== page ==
user.set(values);
        user.save();
 
        form.down('#hobbyTpl').update({
            Name: user.get('Name'),
            FavoriteHobby: values.FavoriteHobby
        });
    }
});

That’s certainly better, and one thing is off the list. The controller is still aware of the structure of the view, but now it is far more flexible.

We can cross something off of our list:

The controller knows…

  • the view has a button with an itemId of “save”.
  • the button is a child of a form.
  • how to get values from the view’s form.
  • the form has a child with an itemId of “hobbyTpl” and how to update it.
  • the form has no concept of a user.

Templates? We Don’t Need [to be aware of] No Stinkin’ Templates

View Related Fiddle

Our view is still left wondering why the controller can’t mind its own business, and we can make it a little less nosy by removing its knowledge of the template.

The view wants its template to be updated when the save button is clicked, so an event handler needs to be added to accomplish that.

app/view/Hobby.js

Ext.define('Example.view.Hobby', {
    // ...
    onSaveClick: function () {
        var me = this,
            values = me.getValues(),
            user = me.getUser();
 
        me.down('#hobbyTpl').update({
            Name: user.get('Name'),
            FavoriteHobby: values.FavoriteHobby
        });
    },
    buildItems: function () {
        var me = this;
 
        return [
            {
                xtype: 'textfield',
                name: 'FavoriteHobby'
            },
            {
                xtype: 'button',
                itemId: 'save',
                text: 'Save',
                listeners: {
                    click: me.onSaveClick,
                    scope: me
                }
            },
            {
                xtype: 'component',
                itemId: 'hobbyTpl',
                tpl: '{Name}\'s favorite hobby is {FavoriteHobby}'
            }
        ];
    }
});

Now that we’ve let the view handle more view tasks, we can simplify the controller even more:

app/controller/Hobby.js

Ext.define('Example.controller.Hobby', {
    // ...
    onSaveButtonClick: function (button) {
        var form = button.up('form'),
            values = form.getValues(),
            user = form.getUser();
 
        user.set(values);
        user.save();
    }
});

Unfortunately, it’s still aware of a lot of view components, but at least one more thing is off the list:

The controller knows…

  • the view has a button with an itemId of “save”.
  • the button is a child of a form.
  • how to get values from the view’s form.
  • the form has a child with an itemId of “hobbyTpl” and how to update it.
  • the form has no concept of a user.

What We’ve Got Here is a Failure to Communicate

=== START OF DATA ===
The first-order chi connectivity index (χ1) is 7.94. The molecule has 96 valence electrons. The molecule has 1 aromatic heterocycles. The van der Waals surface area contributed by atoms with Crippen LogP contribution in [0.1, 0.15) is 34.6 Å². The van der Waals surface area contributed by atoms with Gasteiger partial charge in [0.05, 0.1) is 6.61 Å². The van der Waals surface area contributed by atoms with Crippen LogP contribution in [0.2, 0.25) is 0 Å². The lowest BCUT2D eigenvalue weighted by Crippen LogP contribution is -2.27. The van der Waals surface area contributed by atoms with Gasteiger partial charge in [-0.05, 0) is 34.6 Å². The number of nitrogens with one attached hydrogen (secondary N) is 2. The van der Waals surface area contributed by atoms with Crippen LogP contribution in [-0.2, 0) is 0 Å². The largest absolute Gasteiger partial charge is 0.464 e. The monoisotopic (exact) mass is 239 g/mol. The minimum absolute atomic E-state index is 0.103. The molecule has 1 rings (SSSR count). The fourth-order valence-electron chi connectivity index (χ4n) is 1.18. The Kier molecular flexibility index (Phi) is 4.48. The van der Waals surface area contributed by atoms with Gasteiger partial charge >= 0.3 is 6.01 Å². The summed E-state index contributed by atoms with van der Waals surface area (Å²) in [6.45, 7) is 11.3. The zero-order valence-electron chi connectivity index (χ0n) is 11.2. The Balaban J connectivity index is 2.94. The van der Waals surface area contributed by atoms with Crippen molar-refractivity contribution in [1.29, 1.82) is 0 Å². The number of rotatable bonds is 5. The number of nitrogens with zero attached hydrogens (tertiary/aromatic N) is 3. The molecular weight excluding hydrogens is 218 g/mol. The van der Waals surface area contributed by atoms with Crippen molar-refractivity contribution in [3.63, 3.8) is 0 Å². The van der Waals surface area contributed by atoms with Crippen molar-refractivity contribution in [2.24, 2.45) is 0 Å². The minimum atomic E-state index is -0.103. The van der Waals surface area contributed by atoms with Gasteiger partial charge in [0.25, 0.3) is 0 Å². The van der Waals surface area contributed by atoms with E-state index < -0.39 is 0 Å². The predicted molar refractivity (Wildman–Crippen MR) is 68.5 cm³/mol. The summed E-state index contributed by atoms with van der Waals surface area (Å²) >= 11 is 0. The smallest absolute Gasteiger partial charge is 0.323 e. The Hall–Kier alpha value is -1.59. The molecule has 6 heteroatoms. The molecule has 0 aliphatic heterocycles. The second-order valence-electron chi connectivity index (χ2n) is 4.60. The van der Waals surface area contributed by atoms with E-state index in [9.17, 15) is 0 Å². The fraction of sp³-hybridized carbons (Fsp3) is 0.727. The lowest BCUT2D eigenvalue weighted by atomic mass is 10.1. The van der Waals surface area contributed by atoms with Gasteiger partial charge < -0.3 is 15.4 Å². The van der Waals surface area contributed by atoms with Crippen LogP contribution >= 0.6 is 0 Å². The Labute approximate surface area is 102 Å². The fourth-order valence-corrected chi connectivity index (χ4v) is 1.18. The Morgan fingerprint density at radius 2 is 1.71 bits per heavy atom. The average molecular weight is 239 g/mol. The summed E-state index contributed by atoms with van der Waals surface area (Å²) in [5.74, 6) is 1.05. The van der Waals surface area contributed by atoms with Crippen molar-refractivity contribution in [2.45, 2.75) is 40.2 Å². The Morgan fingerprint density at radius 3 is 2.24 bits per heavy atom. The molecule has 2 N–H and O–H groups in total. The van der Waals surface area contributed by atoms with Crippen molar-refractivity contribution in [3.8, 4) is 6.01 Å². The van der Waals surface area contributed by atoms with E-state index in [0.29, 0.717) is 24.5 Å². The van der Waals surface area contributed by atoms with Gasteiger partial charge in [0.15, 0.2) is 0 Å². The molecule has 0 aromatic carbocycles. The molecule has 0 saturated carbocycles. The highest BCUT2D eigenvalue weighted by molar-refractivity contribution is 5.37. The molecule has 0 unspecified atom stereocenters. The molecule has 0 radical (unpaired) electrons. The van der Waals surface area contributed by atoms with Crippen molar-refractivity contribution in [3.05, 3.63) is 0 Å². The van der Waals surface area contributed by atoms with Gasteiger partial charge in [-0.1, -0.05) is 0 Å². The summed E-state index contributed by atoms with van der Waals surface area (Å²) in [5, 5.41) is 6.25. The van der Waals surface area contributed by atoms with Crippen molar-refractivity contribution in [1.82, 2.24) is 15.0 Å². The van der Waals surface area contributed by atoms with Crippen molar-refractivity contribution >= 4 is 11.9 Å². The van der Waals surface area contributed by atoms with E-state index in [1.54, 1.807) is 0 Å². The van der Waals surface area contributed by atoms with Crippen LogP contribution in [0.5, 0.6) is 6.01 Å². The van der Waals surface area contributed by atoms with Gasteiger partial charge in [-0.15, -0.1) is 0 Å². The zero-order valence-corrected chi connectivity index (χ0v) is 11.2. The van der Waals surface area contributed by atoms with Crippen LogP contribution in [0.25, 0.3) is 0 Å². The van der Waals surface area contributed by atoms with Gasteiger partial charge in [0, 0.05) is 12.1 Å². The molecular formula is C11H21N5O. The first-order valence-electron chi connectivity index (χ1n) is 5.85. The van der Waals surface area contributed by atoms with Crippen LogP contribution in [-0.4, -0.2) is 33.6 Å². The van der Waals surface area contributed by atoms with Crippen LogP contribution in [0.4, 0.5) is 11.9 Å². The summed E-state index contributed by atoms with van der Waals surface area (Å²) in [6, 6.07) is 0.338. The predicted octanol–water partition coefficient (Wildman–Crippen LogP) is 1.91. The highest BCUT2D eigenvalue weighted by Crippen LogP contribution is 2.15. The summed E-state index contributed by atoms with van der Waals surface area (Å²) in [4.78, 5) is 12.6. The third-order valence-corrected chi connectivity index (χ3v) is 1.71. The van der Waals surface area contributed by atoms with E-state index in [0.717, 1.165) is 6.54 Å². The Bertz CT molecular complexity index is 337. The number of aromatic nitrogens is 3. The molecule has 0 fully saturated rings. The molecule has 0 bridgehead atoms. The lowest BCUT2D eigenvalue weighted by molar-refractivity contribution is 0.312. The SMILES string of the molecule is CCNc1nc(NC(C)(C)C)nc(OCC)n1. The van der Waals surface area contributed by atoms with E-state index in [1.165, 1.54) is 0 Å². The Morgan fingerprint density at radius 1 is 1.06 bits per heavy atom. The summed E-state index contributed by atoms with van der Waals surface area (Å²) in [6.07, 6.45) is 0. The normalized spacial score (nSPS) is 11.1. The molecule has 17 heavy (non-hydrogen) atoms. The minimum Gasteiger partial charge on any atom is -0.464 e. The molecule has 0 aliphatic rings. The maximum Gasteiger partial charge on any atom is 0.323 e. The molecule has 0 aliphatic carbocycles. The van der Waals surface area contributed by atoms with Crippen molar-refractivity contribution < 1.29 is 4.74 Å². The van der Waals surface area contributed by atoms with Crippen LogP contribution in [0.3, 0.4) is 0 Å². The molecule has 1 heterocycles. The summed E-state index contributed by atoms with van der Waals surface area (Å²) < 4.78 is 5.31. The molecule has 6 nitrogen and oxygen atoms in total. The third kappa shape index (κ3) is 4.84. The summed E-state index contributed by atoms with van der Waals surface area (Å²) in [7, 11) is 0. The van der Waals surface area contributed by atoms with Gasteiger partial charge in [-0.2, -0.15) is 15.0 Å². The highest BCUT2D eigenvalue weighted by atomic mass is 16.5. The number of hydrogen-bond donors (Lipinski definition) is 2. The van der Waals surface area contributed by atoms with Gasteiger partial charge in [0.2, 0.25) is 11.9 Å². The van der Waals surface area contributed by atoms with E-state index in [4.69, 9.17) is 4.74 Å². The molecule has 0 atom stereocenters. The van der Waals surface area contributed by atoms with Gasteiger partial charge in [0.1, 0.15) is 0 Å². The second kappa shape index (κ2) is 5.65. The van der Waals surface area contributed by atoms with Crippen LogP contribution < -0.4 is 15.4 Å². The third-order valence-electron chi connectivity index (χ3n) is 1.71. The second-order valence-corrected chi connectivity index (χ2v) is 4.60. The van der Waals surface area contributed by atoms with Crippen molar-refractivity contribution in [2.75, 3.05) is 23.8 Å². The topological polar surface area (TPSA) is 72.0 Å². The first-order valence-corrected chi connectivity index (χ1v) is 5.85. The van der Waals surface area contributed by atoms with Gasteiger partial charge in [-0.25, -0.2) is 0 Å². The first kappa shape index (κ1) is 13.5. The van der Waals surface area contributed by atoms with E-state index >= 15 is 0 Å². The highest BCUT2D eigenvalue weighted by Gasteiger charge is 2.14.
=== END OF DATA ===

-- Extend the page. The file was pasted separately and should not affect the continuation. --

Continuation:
View Related Fiddle

It’s time to knock out all of our remaining problems in one fell swoop, by allowing communication from the view to the controller through events. The only thing the controller will know is that it gets data, and it needs to save it.

The view already has gathered all of the data that the controller needs in our onSaveClick event handler, so we’ll just fire an event from there.

app/view/Hobby.js

Ext.define('Example.view.Hobby', {
    // ...
    onSaveClick: function () {
        var me = this,
            values = me.getValues(),
            user = me.getUser();
 
        me.fireEvent('save', me, values, user);
 
        me.down('#hobbyTpl').update({
            Name: user.get('Name'),
            FavoriteHobby: values.FavoriteHobby
        });
    },
    // ...
});

This small change makes the controller much simpler. It is only aware that the view exists, and that it fires a “save” event.

app/controller/Hobby.js

Ext.define('Example.controller.Hobby', {
    extend: 'Ext.app.Controller',
    init: function () {
        this.control({
            'hobbyview': {
                save: this.onSave
            }
        });
    },
    onSave: function (view, values, user) {
        user.set(values);
        user.save();
    }
});

Now, we finally have a controller that knows nothing about the view structure. A controller that only saves data, and a view that only displays data.

As long as the view continues to fire a “save” event, it can now be heavily modified without changing the controller at all.

The controller knows…

  • the view has a button with an itemId of “save”.
  • the button is a child of a form.
  • how to get values from the view’s form.
  • the form has a child with an itemId of “hobbyTpl” and how to update it.
  • the form has no concept of a user.
  • only what it needs to know.

Smarter Views are Focused and Easier to Maintain and Test

Understanding how to break apart a mammoth controller has really helped our team to manage classes in a better way. Not only are our controllers and views more focused and maintainable, they’re easier to test, and closer to the Ext JS 5 ViewController functionality. Allowing our views to be smarter also makes it easier to reuse them elsewhere in the application.

We’ve learned that:

  • views are fully capable of managing their own data.
  • controllers should be able to be written without knowledge of the internals of a view.
  • custom events are perfect for communicating from a view to a controller.